Jail Builds Sweat Lodge For Native Inmates
Half of the inmate population at the Coconino County jail is Native American, and their recidivism rate is high. In an attempt to change that, the jail offers various recovery and job-skills programs. It has even built a sweat lodge.
Coconino County Sheriff Bill Pribil said jails don’t often offer such programs because the length of an inmate’s stay is unpredictable. A person can be jailed for less than a day to several years awaiting trial and a possible prison sentence.
“While they’re here, we believe we should do everything we can to hopefully improve their lives so they won’t come back,” he said. “The alternative is they just languish and sit in jail and watch television.”
Four different classes were going on at the same time. Behind dark glass, dozens of inmates in blue jumpsuits sit in plastic chairs, listening to a counselor discuss how to make better decisions.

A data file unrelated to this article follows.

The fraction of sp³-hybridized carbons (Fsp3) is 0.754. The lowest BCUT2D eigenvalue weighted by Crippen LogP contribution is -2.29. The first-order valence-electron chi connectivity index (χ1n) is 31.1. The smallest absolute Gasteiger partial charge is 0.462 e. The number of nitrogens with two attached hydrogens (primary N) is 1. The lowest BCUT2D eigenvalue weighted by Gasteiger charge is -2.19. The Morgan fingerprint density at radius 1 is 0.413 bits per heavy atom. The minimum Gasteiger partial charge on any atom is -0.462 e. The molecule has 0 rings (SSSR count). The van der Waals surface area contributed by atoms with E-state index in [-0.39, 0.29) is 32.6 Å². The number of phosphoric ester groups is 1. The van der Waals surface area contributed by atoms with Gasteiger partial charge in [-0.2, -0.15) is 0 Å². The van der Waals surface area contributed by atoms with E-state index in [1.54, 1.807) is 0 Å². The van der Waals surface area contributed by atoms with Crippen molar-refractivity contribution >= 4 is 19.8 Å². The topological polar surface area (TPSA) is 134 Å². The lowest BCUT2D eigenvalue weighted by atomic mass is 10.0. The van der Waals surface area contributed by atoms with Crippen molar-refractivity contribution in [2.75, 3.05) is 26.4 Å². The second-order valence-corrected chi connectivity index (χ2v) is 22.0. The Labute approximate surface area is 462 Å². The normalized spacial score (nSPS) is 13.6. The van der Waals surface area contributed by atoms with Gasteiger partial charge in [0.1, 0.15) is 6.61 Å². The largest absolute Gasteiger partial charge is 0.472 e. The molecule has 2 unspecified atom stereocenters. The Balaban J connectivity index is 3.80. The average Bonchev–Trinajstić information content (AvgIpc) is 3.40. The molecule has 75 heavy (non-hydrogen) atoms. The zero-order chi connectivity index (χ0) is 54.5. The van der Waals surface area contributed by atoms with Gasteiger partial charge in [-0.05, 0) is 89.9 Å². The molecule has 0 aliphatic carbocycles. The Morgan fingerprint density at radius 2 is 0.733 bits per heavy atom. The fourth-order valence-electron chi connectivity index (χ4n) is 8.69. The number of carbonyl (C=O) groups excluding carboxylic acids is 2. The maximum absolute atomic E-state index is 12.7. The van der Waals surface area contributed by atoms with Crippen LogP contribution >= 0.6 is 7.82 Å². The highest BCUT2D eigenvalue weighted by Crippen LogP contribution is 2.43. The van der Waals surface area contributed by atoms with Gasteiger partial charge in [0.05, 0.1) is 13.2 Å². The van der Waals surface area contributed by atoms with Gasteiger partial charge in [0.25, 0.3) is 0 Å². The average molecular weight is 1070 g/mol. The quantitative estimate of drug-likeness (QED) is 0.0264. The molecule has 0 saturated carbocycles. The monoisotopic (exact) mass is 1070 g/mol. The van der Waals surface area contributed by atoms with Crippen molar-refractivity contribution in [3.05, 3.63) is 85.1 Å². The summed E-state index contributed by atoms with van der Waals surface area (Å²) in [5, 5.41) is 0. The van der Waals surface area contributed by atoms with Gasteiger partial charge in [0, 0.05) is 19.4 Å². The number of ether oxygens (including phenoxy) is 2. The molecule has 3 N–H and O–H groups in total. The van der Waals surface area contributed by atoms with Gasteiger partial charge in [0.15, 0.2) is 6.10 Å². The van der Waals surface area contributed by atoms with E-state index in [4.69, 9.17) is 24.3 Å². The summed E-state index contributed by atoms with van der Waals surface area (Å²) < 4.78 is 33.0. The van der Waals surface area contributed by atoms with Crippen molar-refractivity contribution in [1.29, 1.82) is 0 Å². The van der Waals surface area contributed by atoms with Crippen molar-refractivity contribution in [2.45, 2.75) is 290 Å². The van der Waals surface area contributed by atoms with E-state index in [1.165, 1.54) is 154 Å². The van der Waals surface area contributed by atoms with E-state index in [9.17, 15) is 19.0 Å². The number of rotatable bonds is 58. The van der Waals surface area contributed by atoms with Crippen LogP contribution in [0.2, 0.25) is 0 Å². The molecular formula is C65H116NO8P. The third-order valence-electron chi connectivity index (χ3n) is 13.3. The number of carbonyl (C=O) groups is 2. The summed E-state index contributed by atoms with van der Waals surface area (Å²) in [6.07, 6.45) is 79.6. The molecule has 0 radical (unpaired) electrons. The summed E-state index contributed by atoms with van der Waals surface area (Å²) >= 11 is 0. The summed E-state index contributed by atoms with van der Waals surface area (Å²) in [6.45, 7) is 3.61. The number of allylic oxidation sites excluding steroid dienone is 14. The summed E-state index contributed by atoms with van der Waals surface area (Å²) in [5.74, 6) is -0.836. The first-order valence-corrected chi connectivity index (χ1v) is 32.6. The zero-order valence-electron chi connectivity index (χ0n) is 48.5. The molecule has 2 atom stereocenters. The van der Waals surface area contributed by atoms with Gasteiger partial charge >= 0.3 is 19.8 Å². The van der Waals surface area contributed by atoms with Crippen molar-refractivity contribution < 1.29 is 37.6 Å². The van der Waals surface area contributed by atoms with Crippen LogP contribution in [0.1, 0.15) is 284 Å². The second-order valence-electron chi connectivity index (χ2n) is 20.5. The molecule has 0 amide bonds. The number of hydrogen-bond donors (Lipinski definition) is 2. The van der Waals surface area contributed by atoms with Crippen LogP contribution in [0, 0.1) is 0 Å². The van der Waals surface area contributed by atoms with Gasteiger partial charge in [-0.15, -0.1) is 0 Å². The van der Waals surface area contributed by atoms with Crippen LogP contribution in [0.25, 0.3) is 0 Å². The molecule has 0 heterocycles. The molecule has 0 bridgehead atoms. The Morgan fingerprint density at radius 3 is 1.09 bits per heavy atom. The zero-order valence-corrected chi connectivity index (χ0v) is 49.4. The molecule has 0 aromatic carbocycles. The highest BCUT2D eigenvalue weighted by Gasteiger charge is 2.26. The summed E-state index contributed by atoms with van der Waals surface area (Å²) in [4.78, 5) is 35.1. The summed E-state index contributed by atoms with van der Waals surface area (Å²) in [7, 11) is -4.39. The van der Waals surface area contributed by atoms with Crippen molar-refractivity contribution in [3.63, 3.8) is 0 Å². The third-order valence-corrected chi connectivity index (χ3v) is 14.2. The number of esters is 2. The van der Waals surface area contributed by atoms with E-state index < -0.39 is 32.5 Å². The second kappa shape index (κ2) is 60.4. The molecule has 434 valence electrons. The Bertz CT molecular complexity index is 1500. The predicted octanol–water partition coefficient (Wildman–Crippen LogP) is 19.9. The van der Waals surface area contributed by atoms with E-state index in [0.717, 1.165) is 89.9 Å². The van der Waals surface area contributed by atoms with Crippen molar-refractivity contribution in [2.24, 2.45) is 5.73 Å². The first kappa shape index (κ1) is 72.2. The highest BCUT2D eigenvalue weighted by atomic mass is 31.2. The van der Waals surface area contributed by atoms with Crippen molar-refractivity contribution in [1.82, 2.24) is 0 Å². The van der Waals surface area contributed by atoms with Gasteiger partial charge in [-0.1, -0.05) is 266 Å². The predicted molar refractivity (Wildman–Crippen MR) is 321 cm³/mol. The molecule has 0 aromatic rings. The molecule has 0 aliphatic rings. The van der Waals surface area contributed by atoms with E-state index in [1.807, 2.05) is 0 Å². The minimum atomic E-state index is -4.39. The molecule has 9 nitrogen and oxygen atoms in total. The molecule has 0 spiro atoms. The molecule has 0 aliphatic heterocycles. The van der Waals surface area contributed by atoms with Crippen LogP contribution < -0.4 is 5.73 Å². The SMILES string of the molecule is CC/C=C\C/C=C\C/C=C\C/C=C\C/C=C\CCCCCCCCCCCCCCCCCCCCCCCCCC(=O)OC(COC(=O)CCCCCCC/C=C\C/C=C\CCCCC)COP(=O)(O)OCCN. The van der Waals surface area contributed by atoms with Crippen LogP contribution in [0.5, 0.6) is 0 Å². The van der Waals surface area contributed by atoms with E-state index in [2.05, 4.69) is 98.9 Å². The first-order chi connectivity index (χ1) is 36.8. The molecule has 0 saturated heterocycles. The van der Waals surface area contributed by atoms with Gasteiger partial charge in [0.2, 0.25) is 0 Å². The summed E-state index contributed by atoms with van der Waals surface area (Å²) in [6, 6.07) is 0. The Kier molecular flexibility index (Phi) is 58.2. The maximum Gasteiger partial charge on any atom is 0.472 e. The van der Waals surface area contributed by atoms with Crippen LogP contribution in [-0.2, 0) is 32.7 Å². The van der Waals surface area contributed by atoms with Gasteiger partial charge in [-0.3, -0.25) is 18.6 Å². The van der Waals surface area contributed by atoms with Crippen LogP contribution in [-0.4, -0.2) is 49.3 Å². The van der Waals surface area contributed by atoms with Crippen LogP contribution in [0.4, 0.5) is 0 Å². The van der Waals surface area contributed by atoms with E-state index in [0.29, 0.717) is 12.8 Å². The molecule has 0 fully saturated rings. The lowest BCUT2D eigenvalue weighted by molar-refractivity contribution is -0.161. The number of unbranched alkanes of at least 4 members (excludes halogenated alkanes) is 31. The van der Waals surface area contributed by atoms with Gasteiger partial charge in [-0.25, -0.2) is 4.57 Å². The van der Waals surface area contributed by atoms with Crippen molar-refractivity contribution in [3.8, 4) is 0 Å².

Just outside the jail but not beyond the razor-wire fence, a sweat lodge frame sat beside a fire pit. Shannon Rivers stoked the fire, preparing to lead a purification ceremony.
Rivers will cover the frame with blankets and create steam by pouring water over hot rocks. He will then lead about a dozen inmates in prayer.
“My job here is to help these men down a path of sobriety,” Rivers said. “How we do that is through these ancient ceremonies, because what we know is a lot of the Western ways aren’t working. If we have 50 percent Native people in this jail, we have to ask why.”
Rivers, a member of the Gila River Indian Community, does similar ceremonies at the Tucson prison. He said he’s seen men connect with their traditions like this one and, once out of jail, stay in recovery.